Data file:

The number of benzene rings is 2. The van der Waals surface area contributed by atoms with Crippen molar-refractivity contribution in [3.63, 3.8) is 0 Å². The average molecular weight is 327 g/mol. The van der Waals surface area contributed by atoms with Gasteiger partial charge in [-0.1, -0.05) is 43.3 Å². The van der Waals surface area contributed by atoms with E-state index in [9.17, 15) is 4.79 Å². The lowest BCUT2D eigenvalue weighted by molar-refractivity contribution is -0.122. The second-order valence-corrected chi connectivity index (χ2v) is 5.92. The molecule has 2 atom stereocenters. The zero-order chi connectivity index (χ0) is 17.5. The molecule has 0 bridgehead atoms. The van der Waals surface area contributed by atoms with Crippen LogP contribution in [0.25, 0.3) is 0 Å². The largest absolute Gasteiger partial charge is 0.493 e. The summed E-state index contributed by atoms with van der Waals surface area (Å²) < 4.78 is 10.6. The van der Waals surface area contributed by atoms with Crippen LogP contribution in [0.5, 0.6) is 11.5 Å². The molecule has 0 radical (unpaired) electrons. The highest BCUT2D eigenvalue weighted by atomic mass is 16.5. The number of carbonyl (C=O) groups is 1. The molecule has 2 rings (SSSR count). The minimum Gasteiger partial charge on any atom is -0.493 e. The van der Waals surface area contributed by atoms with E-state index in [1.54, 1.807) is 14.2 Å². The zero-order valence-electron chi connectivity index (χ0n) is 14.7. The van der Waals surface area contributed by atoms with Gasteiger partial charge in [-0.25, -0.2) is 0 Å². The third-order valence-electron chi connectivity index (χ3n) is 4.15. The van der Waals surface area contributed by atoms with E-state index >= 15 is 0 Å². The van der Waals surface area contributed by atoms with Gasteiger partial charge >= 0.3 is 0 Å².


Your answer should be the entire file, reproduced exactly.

The number of benzene rings is 2. The van der Waals surface area contributed by atoms with Crippen molar-refractivity contribution in [3.63, 3.8) is 0 Å². The average molecular weight is 327 g/mol. The van der Waals surface area contributed by atoms with Gasteiger partial charge in [-0.1, -0.05) is 43.3 Å². The van der Waals surface area contributed by atoms with E-state index in [9.17, 15) is 4.79 Å². The lowest BCUT2D eigenvalue weighted by molar-refractivity contribution is -0.122. The second-order valence-corrected chi connectivity index (χ2v) is 5.92. The molecule has 2 atom stereocenters. The zero-order chi connectivity index (χ0) is 17.5. The molecule has 0 bridgehead atoms. The van der Waals surface area contributed by atoms with Crippen LogP contribution in [0.25, 0.3) is 0 Å². The largest absolute Gasteiger partial charge is 0.493 e. The summed E-state index contributed by atoms with van der Waals surface area (Å²) < 4.78 is 10.6. The van der Waals surface area contributed by atoms with Crippen LogP contribution in [0.5, 0.6) is 11.5 Å². The molecule has 0 radical (unpaired) electrons. The highest BCUT2D eigenvalue weighted by atomic mass is 16.5. The number of carbonyl (C=O) groups is 1. The molecule has 2 rings (SSSR count). The minimum Gasteiger partial charge on any atom is -0.493 e. The van der Waals surface area contributed by atoms with E-state index in [1.54, 1.807) is 14.2 Å². The zero-order valence-electron chi connectivity index (χ0n) is 14.7. The van der Waals surface area contributed by atoms with Gasteiger partial charge in [-0.25, -0.2) is 0 Å². The third-order valence-electron chi connectivity index (χ3n) is 4.15. The van der Waals surface area contributed by atoms with E-state index >= 15 is 0 Å². The van der Waals surface area contributed by atoms with Gasteiger partial charge >= 0.3 is 0 Å².